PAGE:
And John Tortorella keeps dismissing this as an issue.
Maybe it is. Maybe it isn’t. Tortorella is answering the question the only way possible. By denying that fatigue is an issue for his players.
But the fact remains that players on both sides are feeling the cummulative effects of playing nine months already. Well everyone except Ranger call-up Chris Kreider.
So what goes on in between games to off-set the effects of fatigue? What are players on both sides, as well as the Western Conference, doing to enhance their recovery?
Below are 8 examples going on behind the scenes to get ready for the next game.
And the cool thing is these are all things you can apply to your training to feel better, move better and achieve better results.
Recovery Tip #1 – Nutrition
The key to applying this tip to its full potential is timing. Post workout you need to be drinking back a recovery shake with a 3-4 to 1 ratio of carbs to protein. The protein source could be 20 grams of whey, 6 grams of branch chain amino acids or 2 grams of leucine. All will get the job done.
But keep in mind that this needs to happen right away. As soon as you step off the ice. Not 30 or 45 minutes later. The sooner the better.
A few years I stopped in to check in with the Avs in Denver. After their game the strength & conditioning coach had their shakes on a ledge in the dressing room with their names written on tape. He started preparing these in the 3rd period so they were all ready immediately after the game.
Recovery Tip #2- Hydration
After training or playing you will lose water. As little as 2% dehydration will lead to a decrement in performance. And it prolong and minize your recovery.
It is important that you weigh yourself pre and post to track your water loss. Just make sure this is done with only a towel on so wet clothing is not factored into post-training weighing. You will need to drink 2 glasses of water for every pound you’ve lost.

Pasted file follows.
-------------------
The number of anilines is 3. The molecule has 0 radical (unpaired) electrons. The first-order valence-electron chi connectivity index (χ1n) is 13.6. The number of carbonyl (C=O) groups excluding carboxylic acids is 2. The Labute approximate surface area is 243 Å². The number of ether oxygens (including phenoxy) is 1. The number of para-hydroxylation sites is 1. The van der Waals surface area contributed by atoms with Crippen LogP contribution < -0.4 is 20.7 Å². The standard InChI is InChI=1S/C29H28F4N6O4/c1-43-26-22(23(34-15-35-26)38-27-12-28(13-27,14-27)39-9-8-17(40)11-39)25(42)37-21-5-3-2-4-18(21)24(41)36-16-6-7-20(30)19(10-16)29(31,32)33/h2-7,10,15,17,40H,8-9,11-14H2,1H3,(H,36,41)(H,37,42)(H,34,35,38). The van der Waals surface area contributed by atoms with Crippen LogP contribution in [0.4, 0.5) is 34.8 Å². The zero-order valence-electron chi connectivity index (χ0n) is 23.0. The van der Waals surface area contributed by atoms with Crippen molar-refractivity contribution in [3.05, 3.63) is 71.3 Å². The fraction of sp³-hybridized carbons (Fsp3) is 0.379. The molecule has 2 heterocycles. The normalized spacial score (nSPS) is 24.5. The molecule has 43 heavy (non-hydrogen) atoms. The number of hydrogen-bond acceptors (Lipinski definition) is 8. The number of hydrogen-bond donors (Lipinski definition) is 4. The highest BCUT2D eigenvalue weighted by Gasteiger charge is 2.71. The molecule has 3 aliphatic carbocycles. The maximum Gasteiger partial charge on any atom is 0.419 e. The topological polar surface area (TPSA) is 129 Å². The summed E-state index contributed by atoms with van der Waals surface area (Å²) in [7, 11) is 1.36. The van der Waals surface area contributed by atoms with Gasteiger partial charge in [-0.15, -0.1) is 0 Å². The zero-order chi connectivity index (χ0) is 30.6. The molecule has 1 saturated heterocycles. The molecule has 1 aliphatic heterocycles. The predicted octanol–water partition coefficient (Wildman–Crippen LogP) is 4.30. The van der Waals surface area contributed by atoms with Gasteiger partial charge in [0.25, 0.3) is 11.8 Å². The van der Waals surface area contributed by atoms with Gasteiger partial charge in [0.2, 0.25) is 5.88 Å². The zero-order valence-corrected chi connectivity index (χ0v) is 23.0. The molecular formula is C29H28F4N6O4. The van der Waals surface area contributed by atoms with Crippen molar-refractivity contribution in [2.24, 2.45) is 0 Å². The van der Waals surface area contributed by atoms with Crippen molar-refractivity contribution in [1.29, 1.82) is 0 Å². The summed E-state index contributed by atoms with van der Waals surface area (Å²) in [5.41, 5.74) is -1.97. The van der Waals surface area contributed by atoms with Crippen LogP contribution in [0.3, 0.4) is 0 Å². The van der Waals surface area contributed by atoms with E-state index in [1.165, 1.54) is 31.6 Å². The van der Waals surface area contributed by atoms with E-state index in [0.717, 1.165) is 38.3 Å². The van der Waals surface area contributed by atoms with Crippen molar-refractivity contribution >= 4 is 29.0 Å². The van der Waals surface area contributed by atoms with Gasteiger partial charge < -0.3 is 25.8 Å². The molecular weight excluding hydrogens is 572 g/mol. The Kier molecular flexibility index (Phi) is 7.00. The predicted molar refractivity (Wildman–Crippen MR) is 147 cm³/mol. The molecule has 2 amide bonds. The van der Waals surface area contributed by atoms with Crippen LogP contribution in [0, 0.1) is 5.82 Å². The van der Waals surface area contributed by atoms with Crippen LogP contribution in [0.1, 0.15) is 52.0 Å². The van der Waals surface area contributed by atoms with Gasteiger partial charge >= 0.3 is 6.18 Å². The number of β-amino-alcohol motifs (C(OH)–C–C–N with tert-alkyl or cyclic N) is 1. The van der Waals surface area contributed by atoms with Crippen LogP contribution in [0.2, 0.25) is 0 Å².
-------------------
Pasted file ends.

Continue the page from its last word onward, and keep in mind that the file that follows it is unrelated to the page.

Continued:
Recovery Tip #3 – Myofascial Release
Whether you are playing pro and make access to a massage therapist or use a roller of some type you can facilitate your recovery with myofascial release. Myo simply leans muscle and fascia is the tissue that links all of the muscles in the body.
Foam rolling is one way to increase blood flow and extensibility of the tissue. This helps speed up the recovery process and allows for your best performance next time on the ice.
Recovery Tip #4 – Sleep
Too often players consider sleep only the night before a game. However regular, quality sleep is similar to your nutrition. You can’t wake up Saturday morning for an evening game and simply try and eat the best food possible.
These are habits that need to be established months and years ahead of time. The more regular your sleep is and the better quality it is the more benefit you’ll get from your sleep.
And the extra benefit is you’ll have more of a reserve to draw on for games that run into overtime. Or for travel that goes through the night. You will feel the effects of these types of scenarios less when you have your sleep already in order.
Recovery Tip #5 – Parasympathetic Activities
Are you familiar with the sympathetic and parasympathetic nervous systems?
If not there’s an easy way to remember which is which. The sympathetic has to do with ‘flight or fight’. And the parasympathetic has to do with ‘rest and digest’.
Coming off the ice after a game the sympathetic system is ramped up. Cortisol, lactic acid, lactate and other waste products are all flowing through the vascular system. And these put the brakes on recovery and feel loose, fresh and ready to go.